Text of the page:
Bud Selig hopes to have a new baseball commissioner soon
BALTIMORE - Bud Selig's farewell tour continued Tuesday at a soggy Camden Yards, where that night's game between the Yankees and Orioles already had been postponed by torrential rains before his visit.
"Little did I think I'd be flying into a monsoon," Selig said. "I knew we were in trouble when we left the airport and the freeways were closed."
Not a good omen for Selig, who hopes to have the next commissioner decided on by the end of the quarterly owners' meetings at the nearby Hyatt Regency. The 30 owners will vote Thursday on the three finalists -- Red Sox chairman Tom Werner, along with the two in-house candidates, COO Rob Manfred and executive vice president of business Tim Brosnan.
But all indications suggest the debate leading up to the vote could be more turbulent than the Baltimore weather. Manfred is Selig's choice, but there is a faction that prefers Werner, who is one of their own. Brosnan is seen as a compromise candidate, but a strong choice nonetheless for his success with lucrative TV and licensing deals.
Perhaps knowing that, Selig would not confidently say that the process would yield the next commissioner by the end of this week. A candidate needs 23 of the 30 votes to be named Selig's successor.
"While I think I have pretty good political instincts . . . I don't want to make any predictions," Selig said. "It should be a fair process. We have a 48-hour period that we'll look at things. A lot of other people are making predictions. I'm staying out of that business -- mainly because I don't know."
This is uncharted territory for MLB, because Selig has held this job since he took over as acting commissioner in 1992. As Selig pointed out Tuesday, most of the current ownership group has never done anything like this. And he wouldn't say what might happen next if his successor is not agreed upon Thursday. Could the list of candidates change?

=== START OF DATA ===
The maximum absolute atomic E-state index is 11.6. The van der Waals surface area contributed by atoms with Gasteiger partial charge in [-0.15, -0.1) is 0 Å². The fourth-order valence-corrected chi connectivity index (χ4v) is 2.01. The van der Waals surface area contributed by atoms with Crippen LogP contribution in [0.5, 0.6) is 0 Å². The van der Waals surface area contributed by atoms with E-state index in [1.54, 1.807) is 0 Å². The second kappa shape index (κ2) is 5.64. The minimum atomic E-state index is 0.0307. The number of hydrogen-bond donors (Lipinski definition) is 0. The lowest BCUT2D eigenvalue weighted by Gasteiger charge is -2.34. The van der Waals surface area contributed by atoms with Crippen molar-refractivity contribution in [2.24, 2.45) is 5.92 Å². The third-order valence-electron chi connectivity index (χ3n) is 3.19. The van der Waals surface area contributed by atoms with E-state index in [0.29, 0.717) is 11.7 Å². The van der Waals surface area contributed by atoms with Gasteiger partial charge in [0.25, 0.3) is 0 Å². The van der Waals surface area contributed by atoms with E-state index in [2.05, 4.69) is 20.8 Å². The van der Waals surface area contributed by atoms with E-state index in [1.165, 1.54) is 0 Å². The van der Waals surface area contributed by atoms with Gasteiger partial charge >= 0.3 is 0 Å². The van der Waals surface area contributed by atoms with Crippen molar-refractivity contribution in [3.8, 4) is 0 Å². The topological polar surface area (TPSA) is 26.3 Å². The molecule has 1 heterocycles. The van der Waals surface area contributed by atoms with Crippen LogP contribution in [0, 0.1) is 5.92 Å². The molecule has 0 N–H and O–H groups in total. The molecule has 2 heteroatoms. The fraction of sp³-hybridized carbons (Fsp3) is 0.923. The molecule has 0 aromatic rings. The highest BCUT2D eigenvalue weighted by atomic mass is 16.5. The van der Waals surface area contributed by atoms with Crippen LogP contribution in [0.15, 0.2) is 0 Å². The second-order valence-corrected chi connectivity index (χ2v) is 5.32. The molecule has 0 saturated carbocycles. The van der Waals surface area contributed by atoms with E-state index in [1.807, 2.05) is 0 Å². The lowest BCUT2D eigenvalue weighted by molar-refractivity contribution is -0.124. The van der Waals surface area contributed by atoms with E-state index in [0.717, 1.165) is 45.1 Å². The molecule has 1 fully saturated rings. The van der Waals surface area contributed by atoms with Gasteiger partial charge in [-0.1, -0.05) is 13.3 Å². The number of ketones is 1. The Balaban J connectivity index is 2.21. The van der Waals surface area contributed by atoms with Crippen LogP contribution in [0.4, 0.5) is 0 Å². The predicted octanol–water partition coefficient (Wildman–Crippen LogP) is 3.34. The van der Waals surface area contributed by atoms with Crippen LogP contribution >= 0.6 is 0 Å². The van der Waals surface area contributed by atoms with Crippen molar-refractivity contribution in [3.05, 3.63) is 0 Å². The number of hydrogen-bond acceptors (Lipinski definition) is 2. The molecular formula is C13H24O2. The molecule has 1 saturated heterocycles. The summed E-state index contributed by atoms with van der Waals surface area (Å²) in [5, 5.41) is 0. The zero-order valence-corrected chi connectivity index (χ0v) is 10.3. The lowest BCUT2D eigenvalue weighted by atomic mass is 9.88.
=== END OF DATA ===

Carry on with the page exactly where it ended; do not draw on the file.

"I haven't thought about that," Selig said. "We have an election. We have a process to go through. I want to go through it. There's no sense in me sitting here and engaging in hypotheticals. We're sort of on new ground. Let's see what happens."
As for Selig's preference, he cited the importance of a candidate to have a "sincere passion for the game" and "understanding that whatever you do, you must do in the best interests of the sport." Also, patience wouldn't hurt. With Tuesday being the 20th anniversary of the 1994 strike that killed the World Series, Selig looked back on how that "painful" time resulted in a better future.
"It was heartbreaking," Selig said. "But it's led to 22 years of labor peace. Nobody ever thought it was possible. Sometimes in life, you have to go through certain things to get where we are. But it's led to record revenues, record attendance . . . So labor peace has been very important."
As for the scenario that Selig could stay on as commissioner, he shot that down again.
"It's time for baseball to move on," Selig said. "I'm done."